The short-term technical outlook for AAPL is negative, RSI and MACD are negative, and so are the 14-day, 50-day and 200-day moving averages. The head-and-shoulders topping pattern that became confirmed upon the break below the neckline around $107 had a first downside target of around $83, however, inherently increasing risks are for AAPL to test support at the open gap charted two years ago of $71.
The Energy Information Administration reported a surprise drawdown in energy commodities, sending prices higher. The EIA reported that oil inventories declined by 3.4MN barrels, while gasoline inventories declined by 1.2MN barrels. The days of supply of each ticked lower as oil enters a period where demand typically outpaces production; the increased demand typically results in a decline in oil inventories between mid-May and the end of September, bookending the summer driving season.
We suggest trimming equity exposure by taking profits in those sectors that have
outperformed over the past three months such as materials, mining and
industrials to build cash levels.
The bear market for global equities is well alive and showing its claws one more time. Since December, we were warning of an initial equities rout in Q1 of the magnitude of -12% to -15%, we have seen increasing deterioration of both the technical outlook for global equities, and similarly for the fundamental (macro; earnings, valuations, DDM; political environment and geo-political risks) outlook and support for global equities.
Global equities have reached their peak of annual seasonal strength in late April/mid May, we are advising investors to aggressively sell Chinese, Japanese, US and EU equities immediately, as many macro-economic, geo-political and political risks will likely rise over the next 2 – 4 months into the summer.
The US$ broke significant support and confirms an important topping pattern. The US$ remains below previous support of 93 that was broken during Monday’s session. Short-term (3 months), we are expecting for the US$ to decline towards 88.
Now that global equities have reached their peak of annual seasonal strength in
late April/mid May, we are advising investors to be aggressively selling Chinese,
Japanese, US and EU equities, as many macro-economic, earnings outlook and
geo-political risks will rise over the next 2 – 4 months into the summer.
The significance of “Brexit” and its consequences on financial markets will surely intensify over the next 2 months. We are expecting volatility in all UK and EU asset classes, be it Foreign Exchange, Fixed Income and Equities to rise significantly before June 23rd.
AAPL shares fell more than -8% after the close in NY yesterday, to about $96 this morning in Frankfurt, and below our January 27th “Sell” on APL at $ 99.99. We reiterate our “Sell” on AAPL at the current price of $96/share.
Economic focus this week is on the FOMC meeting on Tuesday and Wednesday. Consensus is that the Federal Reserve will maintain the Fed Fund Rate at 0.25-0.50%. However, the bond market began to respond last week to anticipation of message by the Fed that it plans to increase the Fed Fund rate soon based on incremental evidence that slow US economic growth is accelerating.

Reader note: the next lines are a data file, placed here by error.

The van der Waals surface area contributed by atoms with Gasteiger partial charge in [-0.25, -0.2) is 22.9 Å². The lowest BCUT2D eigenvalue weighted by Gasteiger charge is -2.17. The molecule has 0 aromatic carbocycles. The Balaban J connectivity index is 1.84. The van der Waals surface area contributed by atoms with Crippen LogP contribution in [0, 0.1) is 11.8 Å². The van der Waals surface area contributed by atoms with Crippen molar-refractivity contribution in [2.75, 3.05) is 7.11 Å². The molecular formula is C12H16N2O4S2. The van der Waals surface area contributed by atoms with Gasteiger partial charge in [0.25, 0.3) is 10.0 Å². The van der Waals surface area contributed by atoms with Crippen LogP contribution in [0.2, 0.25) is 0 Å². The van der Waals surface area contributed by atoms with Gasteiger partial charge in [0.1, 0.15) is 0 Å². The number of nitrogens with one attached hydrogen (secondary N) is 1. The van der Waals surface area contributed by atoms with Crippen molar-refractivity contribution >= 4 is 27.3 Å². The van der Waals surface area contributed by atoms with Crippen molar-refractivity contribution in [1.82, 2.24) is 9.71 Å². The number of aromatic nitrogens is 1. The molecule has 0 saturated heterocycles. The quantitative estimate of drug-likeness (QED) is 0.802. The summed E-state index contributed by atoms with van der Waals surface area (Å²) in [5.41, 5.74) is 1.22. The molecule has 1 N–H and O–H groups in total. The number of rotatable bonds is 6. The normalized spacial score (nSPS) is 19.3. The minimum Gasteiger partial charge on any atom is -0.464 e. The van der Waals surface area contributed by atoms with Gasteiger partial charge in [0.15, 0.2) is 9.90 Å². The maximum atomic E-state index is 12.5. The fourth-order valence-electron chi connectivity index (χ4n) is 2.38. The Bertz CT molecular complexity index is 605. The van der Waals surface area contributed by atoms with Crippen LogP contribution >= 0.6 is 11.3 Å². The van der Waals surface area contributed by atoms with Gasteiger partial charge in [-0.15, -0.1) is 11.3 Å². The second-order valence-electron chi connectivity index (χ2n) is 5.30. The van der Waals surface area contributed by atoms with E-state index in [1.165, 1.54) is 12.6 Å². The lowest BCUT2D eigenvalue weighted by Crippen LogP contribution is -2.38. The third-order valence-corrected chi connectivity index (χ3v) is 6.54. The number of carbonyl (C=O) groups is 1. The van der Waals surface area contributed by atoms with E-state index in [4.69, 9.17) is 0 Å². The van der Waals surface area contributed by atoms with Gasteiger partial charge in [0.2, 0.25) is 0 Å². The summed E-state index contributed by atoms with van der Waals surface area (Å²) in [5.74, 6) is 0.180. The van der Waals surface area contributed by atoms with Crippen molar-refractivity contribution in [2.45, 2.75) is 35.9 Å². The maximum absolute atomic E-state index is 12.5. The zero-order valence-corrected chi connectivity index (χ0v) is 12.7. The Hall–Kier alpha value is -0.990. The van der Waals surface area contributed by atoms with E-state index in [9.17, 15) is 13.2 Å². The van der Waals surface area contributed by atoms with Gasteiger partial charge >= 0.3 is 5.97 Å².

Investment opinion – BUY: Based on historic P/E valuation, we calculate a target price of EUR 81 for YE2016E, implying a 23% upside from the current share price. The new TP is 3.2% above our previous TP (of EUR 79) of February 2nd. The chart- technical outlook for Daimler shares is negative. (See pp.14-15.)
In the US, Housing starts gave a disappointing glimpse into an area of the economy that is typically strong into the spring. Housing starts declined by -8.8% in March to a seasonally adjusted annual rate of 1.089 MN, below consensus forecast of 1.167 MN.
Financial leaders from the G-20 nations said on Friday they were heartened by a recent recovery in financial markets, but warned that global growth was “modest and uneven” and threatened by weakness in commodities-based economies
Oil demand/supply balance is starting to adjust, pretty much as we were predicting in our 2016 Global Investment Strategy Outlook that it would by the beginning of the summer 2016.
One phenomenon that should worry investors in US equities is the fact that corporate debt to income is at extremely high levels with the ratio of non-financial corporate debt to national income is nearly 45%, an elevated reading that suggests corporate balance sheets are not in particularly good shape as non-financial US companies have added nearly $2 TRN in debt to their books since 2008.
In the US, the US federal budget balance rose less-than-expected last month, official data today in a report by the Department of the Treasury showed that US federal budget balance rose to a seasonally adjusted US$ -108.0BN, from US$-193.0BN in the preceding month (vs. economists’ consensus to rise to US$ -104.0B last month).
Global data: “Weak foreign economic conditions, a persistently high exchange value of the US$ and tighter financial conditions—will continue to restrain US economic growth for a time and thus collectively imply a temporarily low level for the neutral rate of interest.” Central bank limit: “financial market turbulence provided an important reminder that the ability of central banks to offset the effects of adverse economic shocks might be limited, particularly by the low level of policy interest rates in most advanced economies.”